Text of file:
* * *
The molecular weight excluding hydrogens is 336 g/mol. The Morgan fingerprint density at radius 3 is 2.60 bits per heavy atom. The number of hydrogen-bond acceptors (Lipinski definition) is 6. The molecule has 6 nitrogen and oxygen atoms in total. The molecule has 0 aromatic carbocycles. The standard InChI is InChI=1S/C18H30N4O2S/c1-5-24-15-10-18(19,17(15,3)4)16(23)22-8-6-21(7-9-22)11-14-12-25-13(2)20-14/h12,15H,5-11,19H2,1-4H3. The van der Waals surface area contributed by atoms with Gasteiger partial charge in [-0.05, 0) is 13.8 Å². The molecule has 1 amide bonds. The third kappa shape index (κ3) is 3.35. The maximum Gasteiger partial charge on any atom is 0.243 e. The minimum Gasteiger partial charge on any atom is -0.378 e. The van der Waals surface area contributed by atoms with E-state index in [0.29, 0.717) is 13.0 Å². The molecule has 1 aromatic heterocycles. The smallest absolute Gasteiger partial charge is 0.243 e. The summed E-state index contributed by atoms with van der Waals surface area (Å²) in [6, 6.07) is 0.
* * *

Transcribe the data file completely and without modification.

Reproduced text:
The molecular weight excluding hydrogens is 336 g/mol. The Morgan fingerprint density at radius 3 is 2.60 bits per heavy atom. The number of hydrogen-bond acceptors (Lipinski definition) is 6. The molecule has 6 nitrogen and oxygen atoms in total. The molecule has 0 aromatic carbocycles. The standard InChI is InChI=1S/C18H30N4O2S/c1-5-24-15-10-18(19,17(15,3)4)16(23)22-8-6-21(7-9-22)11-14-12-25-13(2)20-14/h12,15H,5-11,19H2,1-4H3. The van der Waals surface area contributed by atoms with Gasteiger partial charge in [-0.05, 0) is 13.8 Å². The molecule has 1 amide bonds. The third kappa shape index (κ3) is 3.35. The maximum Gasteiger partial charge on any atom is 0.243 e. The minimum Gasteiger partial charge on any atom is -0.378 e. The van der Waals surface area contributed by atoms with E-state index in [0.29, 0.717) is 13.0 Å². The molecule has 1 aromatic heterocycles. The smallest absolute Gasteiger partial charge is 0.243 e. The summed E-state index contributed by atoms with van der Waals surface area (Å²) in [6, 6.07) is 0.